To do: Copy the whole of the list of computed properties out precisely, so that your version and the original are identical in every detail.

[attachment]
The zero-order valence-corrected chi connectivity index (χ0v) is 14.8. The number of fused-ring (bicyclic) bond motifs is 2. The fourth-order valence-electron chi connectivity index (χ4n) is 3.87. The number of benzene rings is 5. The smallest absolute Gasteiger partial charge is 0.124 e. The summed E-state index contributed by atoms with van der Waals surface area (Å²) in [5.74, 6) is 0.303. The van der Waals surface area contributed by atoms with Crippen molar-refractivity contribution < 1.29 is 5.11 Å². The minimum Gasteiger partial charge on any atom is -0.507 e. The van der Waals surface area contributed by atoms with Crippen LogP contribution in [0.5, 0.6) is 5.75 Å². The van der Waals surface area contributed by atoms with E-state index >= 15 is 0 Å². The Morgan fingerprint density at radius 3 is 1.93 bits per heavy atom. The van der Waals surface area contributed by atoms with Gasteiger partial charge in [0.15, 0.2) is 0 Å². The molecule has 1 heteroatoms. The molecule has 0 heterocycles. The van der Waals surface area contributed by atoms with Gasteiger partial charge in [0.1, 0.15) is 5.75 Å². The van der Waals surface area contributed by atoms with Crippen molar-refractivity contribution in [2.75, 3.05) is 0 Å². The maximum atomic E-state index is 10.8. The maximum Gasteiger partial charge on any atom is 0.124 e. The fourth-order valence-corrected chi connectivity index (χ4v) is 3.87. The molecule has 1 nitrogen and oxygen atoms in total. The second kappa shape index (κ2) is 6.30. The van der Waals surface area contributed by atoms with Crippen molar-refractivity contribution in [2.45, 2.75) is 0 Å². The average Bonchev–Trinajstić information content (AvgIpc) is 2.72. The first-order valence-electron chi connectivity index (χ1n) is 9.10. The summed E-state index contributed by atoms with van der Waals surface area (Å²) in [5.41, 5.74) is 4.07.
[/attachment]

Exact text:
The zero-order valence-corrected chi connectivity index (χ0v) is 14.8. The number of fused-ring (bicyclic) bond motifs is 2. The fourth-order valence-electron chi connectivity index (χ4n) is 3.87. The number of benzene rings is 5. The smallest absolute Gasteiger partial charge is 0.124 e. The summed E-state index contributed by atoms with van der Waals surface area (Å²) in [5.74, 6) is 0.303. The van der Waals surface area contributed by atoms with Crippen molar-refractivity contribution < 1.29 is 5.11 Å². The minimum Gasteiger partial charge on any atom is -0.507 e. The van der Waals surface area contributed by atoms with Crippen LogP contribution in [0.5, 0.6) is 5.75 Å². The van der Waals surface area contributed by atoms with E-state index >= 15 is 0 Å². The Morgan fingerprint density at radius 3 is 1.93 bits per heavy atom. The van der Waals surface area contributed by atoms with Gasteiger partial charge in [0.15, 0.2) is 0 Å². The molecule has 1 heteroatoms. The molecule has 0 heterocycles. The van der Waals surface area contributed by atoms with Gasteiger partial charge in [0.1, 0.15) is 5.75 Å². The van der Waals surface area contributed by atoms with Crippen molar-refractivity contribution in [2.75, 3.05) is 0 Å². The maximum atomic E-state index is 10.8. The maximum Gasteiger partial charge on any atom is 0.124 e. The fourth-order valence-corrected chi connectivity index (χ4v) is 3.87. The molecule has 1 nitrogen and oxygen atoms in total. The second kappa shape index (κ2) is 6.30. The van der Waals surface area contributed by atoms with Crippen molar-refractivity contribution in [2.45, 2.75) is 0 Å². The average Bonchev–Trinajstić information content (AvgIpc) is 2.72. The first-order valence-electron chi connectivity index (χ1n) is 9.10. The summed E-state index contributed by atoms with van der Waals surface area (Å²) in [5.41, 5.74) is 4.07.